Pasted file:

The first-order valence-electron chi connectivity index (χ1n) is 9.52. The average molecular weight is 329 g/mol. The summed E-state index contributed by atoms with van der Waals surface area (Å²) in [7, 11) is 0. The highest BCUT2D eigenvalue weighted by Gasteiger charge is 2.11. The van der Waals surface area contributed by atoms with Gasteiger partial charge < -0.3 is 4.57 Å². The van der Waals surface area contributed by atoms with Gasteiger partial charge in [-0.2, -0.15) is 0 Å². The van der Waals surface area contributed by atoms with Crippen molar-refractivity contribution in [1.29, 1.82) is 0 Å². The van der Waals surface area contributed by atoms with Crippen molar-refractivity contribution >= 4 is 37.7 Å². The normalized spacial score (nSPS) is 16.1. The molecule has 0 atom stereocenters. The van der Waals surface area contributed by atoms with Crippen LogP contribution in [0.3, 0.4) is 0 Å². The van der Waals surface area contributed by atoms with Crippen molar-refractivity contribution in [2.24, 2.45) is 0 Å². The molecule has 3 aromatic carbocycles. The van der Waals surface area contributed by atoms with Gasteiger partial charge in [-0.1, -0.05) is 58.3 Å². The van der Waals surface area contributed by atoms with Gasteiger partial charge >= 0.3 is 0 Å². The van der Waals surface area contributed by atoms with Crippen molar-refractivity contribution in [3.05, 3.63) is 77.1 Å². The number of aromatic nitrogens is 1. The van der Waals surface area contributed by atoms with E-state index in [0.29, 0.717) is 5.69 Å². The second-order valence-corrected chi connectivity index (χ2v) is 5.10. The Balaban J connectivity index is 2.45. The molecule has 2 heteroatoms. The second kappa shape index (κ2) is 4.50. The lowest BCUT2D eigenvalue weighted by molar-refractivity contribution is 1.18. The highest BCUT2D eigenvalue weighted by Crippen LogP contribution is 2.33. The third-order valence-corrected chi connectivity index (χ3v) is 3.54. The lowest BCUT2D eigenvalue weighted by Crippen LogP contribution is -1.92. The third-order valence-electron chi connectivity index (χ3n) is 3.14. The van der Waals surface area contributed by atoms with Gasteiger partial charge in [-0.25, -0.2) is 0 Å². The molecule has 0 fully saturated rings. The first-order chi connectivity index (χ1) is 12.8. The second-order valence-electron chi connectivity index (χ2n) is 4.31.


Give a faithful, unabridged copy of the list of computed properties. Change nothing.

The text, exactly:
The first-order valence-electron chi connectivity index (χ1n) is 9.52. The average molecular weight is 329 g/mol. The summed E-state index contributed by atoms with van der Waals surface area (Å²) in [7, 11) is 0. The highest BCUT2D eigenvalue weighted by Gasteiger charge is 2.11. The van der Waals surface area contributed by atoms with Gasteiger partial charge < -0.3 is 4.57 Å². The van der Waals surface area contributed by atoms with Gasteiger partial charge in [-0.2, -0.15) is 0 Å². The van der Waals surface area contributed by atoms with Crippen molar-refractivity contribution in [1.29, 1.82) is 0 Å². The van der Waals surface area contributed by atoms with Crippen molar-refractivity contribution >= 4 is 37.7 Å². The normalized spacial score (nSPS) is 16.1. The molecule has 0 atom stereocenters. The van der Waals surface area contributed by atoms with Crippen LogP contribution in [0.3, 0.4) is 0 Å². The van der Waals surface area contributed by atoms with Crippen molar-refractivity contribution in [2.24, 2.45) is 0 Å². The molecule has 3 aromatic carbocycles. The van der Waals surface area contributed by atoms with Gasteiger partial charge in [-0.1, -0.05) is 58.3 Å². The van der Waals surface area contributed by atoms with Gasteiger partial charge >= 0.3 is 0 Å². The van der Waals surface area contributed by atoms with Crippen molar-refractivity contribution in [3.05, 3.63) is 77.1 Å². The number of aromatic nitrogens is 1. The van der Waals surface area contributed by atoms with E-state index in [0.29, 0.717) is 5.69 Å². The second-order valence-corrected chi connectivity index (χ2v) is 5.10. The Balaban J connectivity index is 2.45. The molecule has 2 heteroatoms. The second kappa shape index (κ2) is 4.50. The lowest BCUT2D eigenvalue weighted by molar-refractivity contribution is 1.18. The highest BCUT2D eigenvalue weighted by Crippen LogP contribution is 2.33. The third-order valence-corrected chi connectivity index (χ3v) is 3.54. The lowest BCUT2D eigenvalue weighted by Crippen LogP contribution is -1.92. The third-order valence-electron chi connectivity index (χ3n) is 3.14. The van der Waals surface area contributed by atoms with Gasteiger partial charge in [-0.25, -0.2) is 0 Å². The molecule has 0 fully saturated rings. The first-order chi connectivity index (χ1) is 12.8. The second-order valence-electron chi connectivity index (χ2n) is 4.31.